SCOTLAND’S Brexit minister has said it is “unacceptable” that the UK Government does not plan to amend key Brexit legislation when it comes before parliament next week.

The Scottish and Welsh governments called for changes to the European Union (Withdrawal) Bill to address concerns over its impact on the devolution settlement.

Scottish Secretary David Mundell told MPs in December that the amendments would happen during next week’s Commons report stage.

However, Michael Russell said this had been delayed.

He told Holyrood: “The UK Government said they are not ready to bring forward such an amendment and are suggesting that they may bring forward such an amendment at the House of Lords stages.

“This is unacceptable. Negotiation will continue, I am not giving up on that negotiation, but quite clearly the Scottish Government and the Scottish Parliament have to prepare themselves for circumstances that would otherwise be a cliff-edge.”

The Scottish and Welsh governments have already made clear they will not consent to the Bill as it is currently drafted.

The dispute with UK ministers centres on clause 11 of the legislation, which deals with the devolved administrations and the powers returning from Brussels.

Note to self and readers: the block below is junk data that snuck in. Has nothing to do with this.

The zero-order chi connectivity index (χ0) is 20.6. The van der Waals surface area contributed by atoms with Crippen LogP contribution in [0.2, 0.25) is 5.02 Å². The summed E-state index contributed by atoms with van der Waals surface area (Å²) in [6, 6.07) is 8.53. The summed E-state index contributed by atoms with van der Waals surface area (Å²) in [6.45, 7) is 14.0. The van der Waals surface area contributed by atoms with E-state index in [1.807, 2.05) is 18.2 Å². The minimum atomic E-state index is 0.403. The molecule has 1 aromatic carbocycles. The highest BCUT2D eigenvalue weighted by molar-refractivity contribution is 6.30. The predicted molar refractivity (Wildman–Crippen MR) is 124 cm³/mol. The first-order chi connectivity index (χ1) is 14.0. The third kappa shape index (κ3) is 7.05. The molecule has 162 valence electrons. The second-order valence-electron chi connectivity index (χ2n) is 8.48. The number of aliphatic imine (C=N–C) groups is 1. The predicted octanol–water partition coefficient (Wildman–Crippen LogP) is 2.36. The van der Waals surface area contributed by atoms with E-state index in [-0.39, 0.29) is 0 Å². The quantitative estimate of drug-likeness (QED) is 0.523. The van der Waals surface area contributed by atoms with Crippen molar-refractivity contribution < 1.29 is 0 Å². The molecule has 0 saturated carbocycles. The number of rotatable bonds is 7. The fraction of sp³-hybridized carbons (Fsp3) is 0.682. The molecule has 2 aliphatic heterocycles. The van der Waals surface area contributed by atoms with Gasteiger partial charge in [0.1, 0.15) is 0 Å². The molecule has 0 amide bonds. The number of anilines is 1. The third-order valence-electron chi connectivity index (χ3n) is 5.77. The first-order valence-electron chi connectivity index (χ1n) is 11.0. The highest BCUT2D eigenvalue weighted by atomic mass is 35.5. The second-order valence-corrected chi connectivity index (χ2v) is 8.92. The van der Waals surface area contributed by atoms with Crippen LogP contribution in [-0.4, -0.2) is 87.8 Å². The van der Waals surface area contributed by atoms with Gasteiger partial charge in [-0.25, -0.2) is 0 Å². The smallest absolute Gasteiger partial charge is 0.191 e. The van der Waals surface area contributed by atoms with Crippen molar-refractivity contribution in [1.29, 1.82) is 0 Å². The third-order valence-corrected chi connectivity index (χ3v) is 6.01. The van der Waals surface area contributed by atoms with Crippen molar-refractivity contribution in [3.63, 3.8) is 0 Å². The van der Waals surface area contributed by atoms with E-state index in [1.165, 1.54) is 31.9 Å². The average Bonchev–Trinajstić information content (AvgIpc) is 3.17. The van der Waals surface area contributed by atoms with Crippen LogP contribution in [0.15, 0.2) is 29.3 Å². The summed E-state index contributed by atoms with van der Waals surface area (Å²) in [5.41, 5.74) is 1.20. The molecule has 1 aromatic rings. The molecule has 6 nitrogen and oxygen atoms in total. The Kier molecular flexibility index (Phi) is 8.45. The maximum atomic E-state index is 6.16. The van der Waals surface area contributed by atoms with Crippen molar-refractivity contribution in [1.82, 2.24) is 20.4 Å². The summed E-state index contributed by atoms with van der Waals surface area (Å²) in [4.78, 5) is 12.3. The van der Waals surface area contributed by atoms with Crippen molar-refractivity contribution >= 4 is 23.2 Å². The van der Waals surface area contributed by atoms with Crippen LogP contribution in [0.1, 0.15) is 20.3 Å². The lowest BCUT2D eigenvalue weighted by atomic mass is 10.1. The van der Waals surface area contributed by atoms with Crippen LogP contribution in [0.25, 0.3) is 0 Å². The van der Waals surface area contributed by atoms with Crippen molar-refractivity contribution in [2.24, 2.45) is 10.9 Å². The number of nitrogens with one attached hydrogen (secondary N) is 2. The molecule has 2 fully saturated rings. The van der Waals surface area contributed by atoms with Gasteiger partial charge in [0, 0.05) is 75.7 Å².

It would see EU responsibilities in devolved areas initially transferred to Westminster.

The UK Government said this will allow common frameworks to be created ahead of further devolution – but the first ministers of Scotland and Wales have branded it a Westminster “power grab”.

Failure to reach an agreement between the two sides could result in the need for “continuity” legislation in Scotland, with Russell stating he would bring forward further plans for this later in the week.

The Scottish Government’s stance has the backing of opposition parties and Holyrood’s Constitution Committee.

Scottish Conservative deputy leader Jackson Carlaw said he believed amendments to the Bill would be brought forward but he was “not entirely persuaded” the UK Government could not have done more.

“Let us be clear, clause 11 is not acceptable to Scottish Conservatives,” he said.

“I don’t blame the Secretary of State himself – there are officials who I think the urgency of the resolution of this point has been made very clear to, who in protesting that there has not been sufficient time, I think could have done more to ensure there had been sufficient time to get to that final agreement.”

Labour’s Neil Findlay said he would “work closely” with Russell on the issue of legislative consent.

Meanwhile, in a report published yesterday, MSPs on the Constitution Committee unanimously agreed that clause 11 “represents a fundamental shift in the structure of devolution”, adding that it could damage “the integrity of the devolution settlement in Scotland”.

The committee, which includes three Conservative MSPs, made clear in an interim report it cannot recommend the Scottish Parliament gives formal consent to the legislation as it currently stands – calling instead for the clause to either be replaced or removed.

It has said it will produce a final report on whether the Bill should get legislative consent after these changes are made.